2 TYPES OF POWERFUL DETERMINERS – ‘DEMONSTRATIVE’ AND ‘POSSESSIVE’

2 TYPES OF POWERFUL DETERMINERS – ‘DEMONSTRATIVE’ AND ‘POSSESSIVE’

Let us know the two types of determiners, is the Demonstrative and the Possessive. Let us thoroughly understand the first type of Determiner followed by a short revision to check your understanding.

Demonstrative Determiner include words like this, that, these, those to show something which is close or at a distance. There can be only one determiner in a noun phrase.

In terms of singularity, we will use the word ‘this’ to point out things that are near.

If things are far away, we will use the word ‘that’.

In terms of plural, we will use the word ‘these’ to point out things that are close to us.

If things are far, we will use the word ‘those’ to point out things that are far.

Let us understand with some examples,

  • I like this dress.
  • You could use these books.
  • I have to drive a long way this morning.
  • We don’t talk these days.
  • Did you see that big elephant?
  • Can you make out what these are?
  • Do you remember that girl we saw in class today?
  • Those mornings near the beach were awesome.

Demonstrative Determiners are very simple to understand and it is a very short topic, examples make it much easier to understand.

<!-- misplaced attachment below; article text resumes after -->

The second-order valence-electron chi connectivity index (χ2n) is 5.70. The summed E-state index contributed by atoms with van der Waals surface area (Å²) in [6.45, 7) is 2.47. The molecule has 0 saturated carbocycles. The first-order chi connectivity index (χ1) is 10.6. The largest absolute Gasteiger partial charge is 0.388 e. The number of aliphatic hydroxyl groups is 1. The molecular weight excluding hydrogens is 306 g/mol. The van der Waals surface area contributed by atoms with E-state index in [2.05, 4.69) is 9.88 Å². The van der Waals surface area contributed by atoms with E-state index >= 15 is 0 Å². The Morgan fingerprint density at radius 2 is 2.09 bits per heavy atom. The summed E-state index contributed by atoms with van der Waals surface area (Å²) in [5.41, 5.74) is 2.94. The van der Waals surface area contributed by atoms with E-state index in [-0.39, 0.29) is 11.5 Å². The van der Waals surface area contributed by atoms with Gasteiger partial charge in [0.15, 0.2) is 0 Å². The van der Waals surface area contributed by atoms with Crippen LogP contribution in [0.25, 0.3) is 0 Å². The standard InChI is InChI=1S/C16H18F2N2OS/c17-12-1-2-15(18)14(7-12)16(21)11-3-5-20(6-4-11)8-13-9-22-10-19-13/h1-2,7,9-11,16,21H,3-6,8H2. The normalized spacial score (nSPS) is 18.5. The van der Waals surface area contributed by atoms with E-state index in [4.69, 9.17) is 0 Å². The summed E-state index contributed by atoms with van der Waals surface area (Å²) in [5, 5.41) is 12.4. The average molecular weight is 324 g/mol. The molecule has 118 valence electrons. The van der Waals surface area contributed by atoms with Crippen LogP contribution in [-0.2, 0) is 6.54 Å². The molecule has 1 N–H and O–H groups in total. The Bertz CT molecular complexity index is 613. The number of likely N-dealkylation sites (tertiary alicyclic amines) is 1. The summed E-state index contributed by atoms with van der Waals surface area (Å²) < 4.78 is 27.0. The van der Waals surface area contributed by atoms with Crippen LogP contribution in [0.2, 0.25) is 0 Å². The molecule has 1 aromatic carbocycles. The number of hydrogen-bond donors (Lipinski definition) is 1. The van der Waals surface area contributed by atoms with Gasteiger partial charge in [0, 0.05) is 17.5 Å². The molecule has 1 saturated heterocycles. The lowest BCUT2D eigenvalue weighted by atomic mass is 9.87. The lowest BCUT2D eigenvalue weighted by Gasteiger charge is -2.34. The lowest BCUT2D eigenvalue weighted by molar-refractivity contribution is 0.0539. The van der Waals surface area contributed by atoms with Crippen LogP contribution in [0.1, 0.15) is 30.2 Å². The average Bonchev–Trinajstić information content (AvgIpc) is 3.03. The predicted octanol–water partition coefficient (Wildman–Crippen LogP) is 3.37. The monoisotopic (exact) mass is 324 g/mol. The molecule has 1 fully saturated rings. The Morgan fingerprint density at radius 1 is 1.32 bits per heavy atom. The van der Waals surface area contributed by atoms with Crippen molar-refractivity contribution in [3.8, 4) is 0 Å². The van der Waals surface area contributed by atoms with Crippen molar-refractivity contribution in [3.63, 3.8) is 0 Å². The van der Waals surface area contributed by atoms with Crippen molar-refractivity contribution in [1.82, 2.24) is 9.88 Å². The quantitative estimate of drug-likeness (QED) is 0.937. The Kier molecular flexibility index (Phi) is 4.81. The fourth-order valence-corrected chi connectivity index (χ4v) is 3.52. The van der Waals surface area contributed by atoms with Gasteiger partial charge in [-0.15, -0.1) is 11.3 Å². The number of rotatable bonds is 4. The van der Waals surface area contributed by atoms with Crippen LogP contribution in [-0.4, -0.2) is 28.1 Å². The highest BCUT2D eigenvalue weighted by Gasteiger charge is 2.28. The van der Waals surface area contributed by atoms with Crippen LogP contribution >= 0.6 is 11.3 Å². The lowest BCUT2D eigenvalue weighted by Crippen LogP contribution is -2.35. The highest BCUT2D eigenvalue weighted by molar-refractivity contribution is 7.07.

The ‘Possessive Determiner’

The second type is used in order to show who is possessing or owning something.

‘my, your, his, her, its, our, their’ are the possessive types. We do not have to confuse these topics with the possessive pronoun, know that both of the topics are different. We look at the possessive determiners coming at the start of a noun phrase which is why they come prior to any type of adjective or adjectives.

Let us understand with some examples:

  1. This is my pen.
  2. His car is black in color.
  3. Her parents are not in London.
  4. The cat ate its food.
  5. We have purchased our car.
  6. The principal thanked all their staff.
  7. Your boots are lovely.
  8. This is your pen.
  9. Hurry up! You’re not reaching on time!
  10. You’re alright?

Remember that there will be no apostrophe while using the word ‘its’ in the possessive type of determiner. An apostrophe can be used to combine the words like ‘it is’ or ‘it has’.

Let us understand with examples:

‘It is thundering.’ – This sentence can also be written as ‘It’s thundering’

‘It is duly noted.’ – This sentence can also be written as ‘It’s duly noted.’

‘It is going to rain.‘ – This sentence can also be written as ‘It’s going to rain.’

Understanding these two types can prove to be beneficial to achieve fluency in learning the English language. The ladder for learning grammar is long but is also essential to climb that ladder in order to reach the peak. It will not just help you with speaking English but it will help you with all the English learning skills required to achieve fluency. Do not forget that practice makes a man perfect.

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